If you've looked through Maui Revealed, you'll know that the authors list the "Olivine Pools" as a not to be missed gem on the north end of West Maui. And they are right! This is an awesome place and, despite the publicity from the book, thanks to its location and terrain, it's not overrun with visitors. Drive past Kapalua, Honolulu Bay, and the Nakalele blowhole and watch for the "Bell Stone" on your right. Park opposite the stone and make the climb down to the pools. It's amazing to be able to actually snorkel and see some pretty big fish in the deepest pool while the waves crash around you. Frequently the waves heave themselves over the edges of the rocks, generating small scale temporary waterfalls. Kids will definitely enjoy this, but be aware that the climb down is somewhat steep, and you do need to keep an eye on the sea when you're at the pools. Use a little common sense and the family will be perfectly safe. Wearing reef shoes to make the climb, and to walk around the area will make your visit much more enjoyable.

Nothing particularly funny or off-beat happened during our visit although I briefly wore my wife's straw hat, which my daughter seem to think was hilarious for some reason. And, no, I won't post a picture. The occasional startled screams whenever a huge wave sprayed over the rocks was amusing the first time, but then you realized that it can be potentially hazardous if you're not paying attention and get too close to the edge. And I did find it somewhat disconcerting to see people that were unprepared--wearing flip flops--making their way down the cliff, gingerly on the sharp rocks. Hey, try not to let your mangled toes bleed too much in the pools, OK? They probably forgot their sunscreen, too.
Olivine Pools
West Maui
Maui, Hawaii

Kapalua Golf Club

Member Rating 5 out of 5 by thecopes on June 4, 2006

Playing golf at Kapalua is expensive. The courses will run you $90 (twilight at the Village course) to $295 (full price at the Bay course). If you're staying at the Ritz-Carlton, you get a discount, which is like giving Bill Gates a discount at Blockbuster when he rents Xbox games.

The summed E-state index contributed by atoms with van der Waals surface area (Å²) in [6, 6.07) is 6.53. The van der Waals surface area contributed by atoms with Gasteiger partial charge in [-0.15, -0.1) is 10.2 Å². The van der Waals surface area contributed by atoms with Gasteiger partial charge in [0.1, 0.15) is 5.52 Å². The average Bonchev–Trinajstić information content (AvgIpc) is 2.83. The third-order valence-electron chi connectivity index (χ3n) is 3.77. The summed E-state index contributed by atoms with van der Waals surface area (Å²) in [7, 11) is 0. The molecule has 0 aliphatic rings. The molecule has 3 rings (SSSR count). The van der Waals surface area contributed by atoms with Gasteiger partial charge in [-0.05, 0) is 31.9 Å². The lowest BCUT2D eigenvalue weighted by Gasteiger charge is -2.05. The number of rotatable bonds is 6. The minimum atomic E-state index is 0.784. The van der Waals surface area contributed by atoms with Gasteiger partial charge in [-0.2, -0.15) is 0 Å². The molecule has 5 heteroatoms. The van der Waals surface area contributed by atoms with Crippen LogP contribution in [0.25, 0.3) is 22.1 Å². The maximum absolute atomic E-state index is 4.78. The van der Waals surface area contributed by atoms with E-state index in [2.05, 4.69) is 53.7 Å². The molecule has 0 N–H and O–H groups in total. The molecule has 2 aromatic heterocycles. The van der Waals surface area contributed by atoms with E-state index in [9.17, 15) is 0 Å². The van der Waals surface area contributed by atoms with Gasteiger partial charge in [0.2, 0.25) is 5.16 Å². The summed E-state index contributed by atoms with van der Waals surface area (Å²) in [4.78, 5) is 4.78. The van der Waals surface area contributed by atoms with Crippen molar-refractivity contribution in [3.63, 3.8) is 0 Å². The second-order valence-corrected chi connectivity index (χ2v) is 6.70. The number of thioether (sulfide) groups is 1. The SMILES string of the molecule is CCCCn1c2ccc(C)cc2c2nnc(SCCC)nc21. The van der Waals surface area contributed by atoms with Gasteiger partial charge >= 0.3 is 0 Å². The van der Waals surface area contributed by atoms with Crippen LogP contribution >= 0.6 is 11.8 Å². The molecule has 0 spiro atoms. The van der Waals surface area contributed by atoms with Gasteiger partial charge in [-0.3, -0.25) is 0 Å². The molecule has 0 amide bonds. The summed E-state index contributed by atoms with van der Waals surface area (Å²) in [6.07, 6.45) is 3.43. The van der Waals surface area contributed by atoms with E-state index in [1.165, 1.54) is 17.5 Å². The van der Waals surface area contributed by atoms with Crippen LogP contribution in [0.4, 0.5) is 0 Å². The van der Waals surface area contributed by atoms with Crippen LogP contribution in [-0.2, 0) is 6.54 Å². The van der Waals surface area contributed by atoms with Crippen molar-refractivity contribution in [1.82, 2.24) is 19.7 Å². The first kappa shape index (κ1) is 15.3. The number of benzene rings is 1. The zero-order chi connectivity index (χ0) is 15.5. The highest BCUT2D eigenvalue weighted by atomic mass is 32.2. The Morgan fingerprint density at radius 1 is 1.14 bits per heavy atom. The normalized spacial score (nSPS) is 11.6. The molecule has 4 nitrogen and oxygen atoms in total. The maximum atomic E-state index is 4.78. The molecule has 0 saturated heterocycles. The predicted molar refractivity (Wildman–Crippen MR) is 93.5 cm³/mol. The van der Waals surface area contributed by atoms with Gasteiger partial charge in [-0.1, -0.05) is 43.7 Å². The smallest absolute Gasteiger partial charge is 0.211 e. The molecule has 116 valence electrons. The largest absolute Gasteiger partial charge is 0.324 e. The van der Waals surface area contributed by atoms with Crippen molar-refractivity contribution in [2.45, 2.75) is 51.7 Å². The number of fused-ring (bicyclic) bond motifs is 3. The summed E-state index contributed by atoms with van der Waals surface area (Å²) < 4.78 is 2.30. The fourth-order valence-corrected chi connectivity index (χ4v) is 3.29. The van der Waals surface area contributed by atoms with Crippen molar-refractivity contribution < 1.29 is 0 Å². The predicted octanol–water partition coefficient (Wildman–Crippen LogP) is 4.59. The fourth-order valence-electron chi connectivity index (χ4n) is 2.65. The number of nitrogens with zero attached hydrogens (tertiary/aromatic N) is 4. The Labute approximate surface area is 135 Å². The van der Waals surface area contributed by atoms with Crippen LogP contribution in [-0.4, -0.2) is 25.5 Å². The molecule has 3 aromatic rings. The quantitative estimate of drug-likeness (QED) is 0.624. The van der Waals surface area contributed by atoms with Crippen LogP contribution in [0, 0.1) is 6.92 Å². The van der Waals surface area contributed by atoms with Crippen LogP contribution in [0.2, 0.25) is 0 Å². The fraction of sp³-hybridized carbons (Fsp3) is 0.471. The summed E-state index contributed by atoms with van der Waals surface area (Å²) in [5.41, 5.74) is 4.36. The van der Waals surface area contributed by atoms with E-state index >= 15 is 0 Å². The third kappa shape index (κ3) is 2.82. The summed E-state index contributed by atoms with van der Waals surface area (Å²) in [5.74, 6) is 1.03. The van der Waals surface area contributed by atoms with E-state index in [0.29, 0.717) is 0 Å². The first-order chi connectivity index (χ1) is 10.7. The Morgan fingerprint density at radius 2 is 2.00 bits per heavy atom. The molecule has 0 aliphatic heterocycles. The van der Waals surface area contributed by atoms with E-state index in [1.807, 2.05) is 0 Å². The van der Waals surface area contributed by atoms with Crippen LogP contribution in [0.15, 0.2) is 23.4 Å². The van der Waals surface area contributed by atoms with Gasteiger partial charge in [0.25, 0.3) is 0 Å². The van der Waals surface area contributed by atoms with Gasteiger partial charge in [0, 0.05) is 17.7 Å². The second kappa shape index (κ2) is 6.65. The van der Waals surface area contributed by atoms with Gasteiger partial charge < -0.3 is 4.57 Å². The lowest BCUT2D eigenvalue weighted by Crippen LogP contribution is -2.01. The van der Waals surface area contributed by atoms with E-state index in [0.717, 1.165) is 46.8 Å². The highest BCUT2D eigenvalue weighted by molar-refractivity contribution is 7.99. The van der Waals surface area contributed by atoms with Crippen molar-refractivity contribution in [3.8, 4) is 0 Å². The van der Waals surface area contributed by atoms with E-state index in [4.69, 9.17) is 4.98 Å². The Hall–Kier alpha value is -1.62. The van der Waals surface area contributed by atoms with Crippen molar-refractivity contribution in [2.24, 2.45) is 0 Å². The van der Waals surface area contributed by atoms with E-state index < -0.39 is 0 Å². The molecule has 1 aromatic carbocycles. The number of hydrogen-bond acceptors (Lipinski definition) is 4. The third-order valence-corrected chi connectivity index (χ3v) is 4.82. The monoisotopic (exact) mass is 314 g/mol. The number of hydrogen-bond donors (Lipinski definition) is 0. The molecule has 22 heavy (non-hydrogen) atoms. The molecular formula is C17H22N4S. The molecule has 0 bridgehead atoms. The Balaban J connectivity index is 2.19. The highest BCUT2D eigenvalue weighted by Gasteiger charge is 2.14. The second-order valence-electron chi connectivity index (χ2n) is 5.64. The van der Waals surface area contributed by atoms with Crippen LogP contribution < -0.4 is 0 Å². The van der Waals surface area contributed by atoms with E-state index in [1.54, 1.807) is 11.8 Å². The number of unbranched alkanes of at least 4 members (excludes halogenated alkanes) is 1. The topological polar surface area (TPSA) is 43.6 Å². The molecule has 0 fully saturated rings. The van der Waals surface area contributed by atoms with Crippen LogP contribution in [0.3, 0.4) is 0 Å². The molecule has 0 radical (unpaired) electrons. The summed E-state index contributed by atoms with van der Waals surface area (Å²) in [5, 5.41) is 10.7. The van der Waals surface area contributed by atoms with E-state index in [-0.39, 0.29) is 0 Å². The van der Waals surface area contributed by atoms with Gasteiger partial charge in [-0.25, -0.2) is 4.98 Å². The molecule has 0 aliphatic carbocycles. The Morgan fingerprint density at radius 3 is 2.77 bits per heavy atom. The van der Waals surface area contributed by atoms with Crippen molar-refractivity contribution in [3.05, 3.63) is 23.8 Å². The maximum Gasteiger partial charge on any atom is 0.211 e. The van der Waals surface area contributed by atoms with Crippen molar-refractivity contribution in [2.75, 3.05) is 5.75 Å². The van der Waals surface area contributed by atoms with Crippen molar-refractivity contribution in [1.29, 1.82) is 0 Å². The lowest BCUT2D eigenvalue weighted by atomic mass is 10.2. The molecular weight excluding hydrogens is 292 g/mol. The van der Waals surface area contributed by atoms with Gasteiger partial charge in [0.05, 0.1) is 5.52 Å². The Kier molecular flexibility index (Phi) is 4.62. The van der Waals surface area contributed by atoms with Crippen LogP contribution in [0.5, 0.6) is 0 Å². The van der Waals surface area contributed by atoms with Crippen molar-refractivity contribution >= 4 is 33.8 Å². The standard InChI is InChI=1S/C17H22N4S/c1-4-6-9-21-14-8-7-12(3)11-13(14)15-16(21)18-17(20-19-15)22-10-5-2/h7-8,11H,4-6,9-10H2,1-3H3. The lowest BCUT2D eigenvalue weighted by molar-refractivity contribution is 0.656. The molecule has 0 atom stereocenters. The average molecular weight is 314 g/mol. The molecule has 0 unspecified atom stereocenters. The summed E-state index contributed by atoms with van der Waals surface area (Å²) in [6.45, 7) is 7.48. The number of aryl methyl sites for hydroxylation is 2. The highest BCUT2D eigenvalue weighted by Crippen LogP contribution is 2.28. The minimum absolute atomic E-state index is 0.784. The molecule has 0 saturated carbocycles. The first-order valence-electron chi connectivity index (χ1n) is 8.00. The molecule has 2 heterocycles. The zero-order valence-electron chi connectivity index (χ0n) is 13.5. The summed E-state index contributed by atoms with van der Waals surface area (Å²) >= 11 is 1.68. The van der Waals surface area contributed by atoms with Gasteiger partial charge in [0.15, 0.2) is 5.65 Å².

But if you want to enjoy Kapalua and don't want to spend the big bucks, there are alternatives.

Play the putting course—it's only $10/adults, $5/kids. Even though they advertise that price as per round, the exceedingly nice folks in the pro shop told us we could play as much as we wanted and if we had our own putters (they'll lend you ones if you don't have your own), we could play past 5pm when the pro shop closes.

Or hit a bucket of balls. They charge only $10/large bucket (90 to 100 balls). When we decided to hit a bucket after playing the putting course, those nice folks gave us a bucket for free.

The driving range and putting course are rarely crowded and though they enforce the typical golf dress code on the courses proper, on the putting course and driving range, it's pretty much anything goes (shorts, T-shirts, flip-flops). We were also told (encouraged, actually) to feel free to also use the practice putting green and chipping area. The view from the putting course and driving range is gorgeous as well, looking out towards the water with Molokai in the background.

On the driving range, my best shot was when I rang one off the cage of the ball retriever/sweeper (or whatever they call that thing), startling the driver. Everything else I sliced—fortunately, the real golfers on the range didn't seem to mind us hackers. The only person who told me I sucked was my son.

When you're done playing, eat and drink at the Vino restaurant. We had great appetizers and drinks and enjoyed it so much we came back for Easter brunch and had a terrific buffet meal for $32/person, which was $10 to $20 less than the hotels were charging. They even had a made-to-order frittata bar!

The pro shop is well stocked with clothing and other items with the Kapalua butterfly/pineapple logo. It's high-quality stuff, and fairly pricey, although there were a few good deals on the clearance rack—if you don't mind a green and orange striped Tommy Bahamas polo shirt.
Kapalua Golf Club
800 Kapalua Drive
Maui, Hawaii, 96761
(800) 527-2582

The Maui Music Scene -- The Good, The Bad , and the Stoned

Member Rating 0 out of 5 by thecopes on May 5, 2006

First of all, the radio stations on Maui suck. Thanks to laptops and iPods, we no longer bring a stack of CDs with us on vacation. So, while driving around, my son and I were stuck trying to find something on the car radio that we can both stand. Fortunately he loves classic rock but could we find any? Nope. Oldies? Top 40 pop but no rock and roll. There was plenty of (c)rap but who wants to listen to that stuff? Even the Hawaiian music stations left something to be desired. I mean, is Iz the only Hawaiian musician? Plus reception was lousy. (That's like the old joke: "The food here is lousy." "Yes, and such small portions.")